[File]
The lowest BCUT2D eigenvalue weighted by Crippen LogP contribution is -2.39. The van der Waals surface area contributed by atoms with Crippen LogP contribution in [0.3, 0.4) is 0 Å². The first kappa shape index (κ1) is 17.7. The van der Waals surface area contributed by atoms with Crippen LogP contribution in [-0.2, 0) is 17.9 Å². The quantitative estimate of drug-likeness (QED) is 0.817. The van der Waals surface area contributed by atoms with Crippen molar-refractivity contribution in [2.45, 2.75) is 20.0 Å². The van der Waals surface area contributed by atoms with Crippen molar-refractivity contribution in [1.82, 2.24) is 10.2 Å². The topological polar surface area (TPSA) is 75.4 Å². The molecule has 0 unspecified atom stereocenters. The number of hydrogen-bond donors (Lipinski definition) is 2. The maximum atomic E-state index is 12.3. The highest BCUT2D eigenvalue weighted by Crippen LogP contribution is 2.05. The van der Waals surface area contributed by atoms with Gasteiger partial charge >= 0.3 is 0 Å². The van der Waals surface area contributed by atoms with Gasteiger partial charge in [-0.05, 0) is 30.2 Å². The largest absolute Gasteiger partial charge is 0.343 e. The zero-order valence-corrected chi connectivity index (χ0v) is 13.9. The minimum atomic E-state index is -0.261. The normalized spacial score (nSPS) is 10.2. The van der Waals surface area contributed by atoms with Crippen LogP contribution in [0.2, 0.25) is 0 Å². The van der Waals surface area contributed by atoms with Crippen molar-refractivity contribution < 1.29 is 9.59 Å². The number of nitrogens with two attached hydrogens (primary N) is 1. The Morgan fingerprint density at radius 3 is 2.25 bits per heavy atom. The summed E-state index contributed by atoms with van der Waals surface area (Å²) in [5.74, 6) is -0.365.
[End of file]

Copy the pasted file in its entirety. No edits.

The lowest BCUT2D eigenvalue weighted by Crippen LogP contribution is -2.39. The van der Waals surface area contributed by atoms with Crippen LogP contribution in [0.3, 0.4) is 0 Å². The first kappa shape index (κ1) is 17.7. The van der Waals surface area contributed by atoms with Crippen LogP contribution in [-0.2, 0) is 17.9 Å². The quantitative estimate of drug-likeness (QED) is 0.817. The van der Waals surface area contributed by atoms with Crippen molar-refractivity contribution in [2.45, 2.75) is 20.0 Å². The van der Waals surface area contributed by atoms with Crippen molar-refractivity contribution in [1.82, 2.24) is 10.2 Å². The topological polar surface area (TPSA) is 75.4 Å². The molecule has 0 unspecified atom stereocenters. The number of hydrogen-bond donors (Lipinski definition) is 2. The maximum atomic E-state index is 12.3. The highest BCUT2D eigenvalue weighted by Crippen LogP contribution is 2.05. The van der Waals surface area contributed by atoms with Gasteiger partial charge >= 0.3 is 0 Å². The van der Waals surface area contributed by atoms with Gasteiger partial charge in [-0.05, 0) is 30.2 Å². The largest absolute Gasteiger partial charge is 0.343 e. The zero-order valence-corrected chi connectivity index (χ0v) is 13.9. The minimum atomic E-state index is -0.261. The normalized spacial score (nSPS) is 10.2. The van der Waals surface area contributed by atoms with Crippen LogP contribution in [0.2, 0.25) is 0 Å². The van der Waals surface area contributed by atoms with Crippen molar-refractivity contribution < 1.29 is 9.59 Å². The number of nitrogens with two attached hydrogens (primary N) is 1. The Morgan fingerprint density at radius 3 is 2.25 bits per heavy atom. The summed E-state index contributed by atoms with van der Waals surface area (Å²) in [5.74, 6) is -0.365.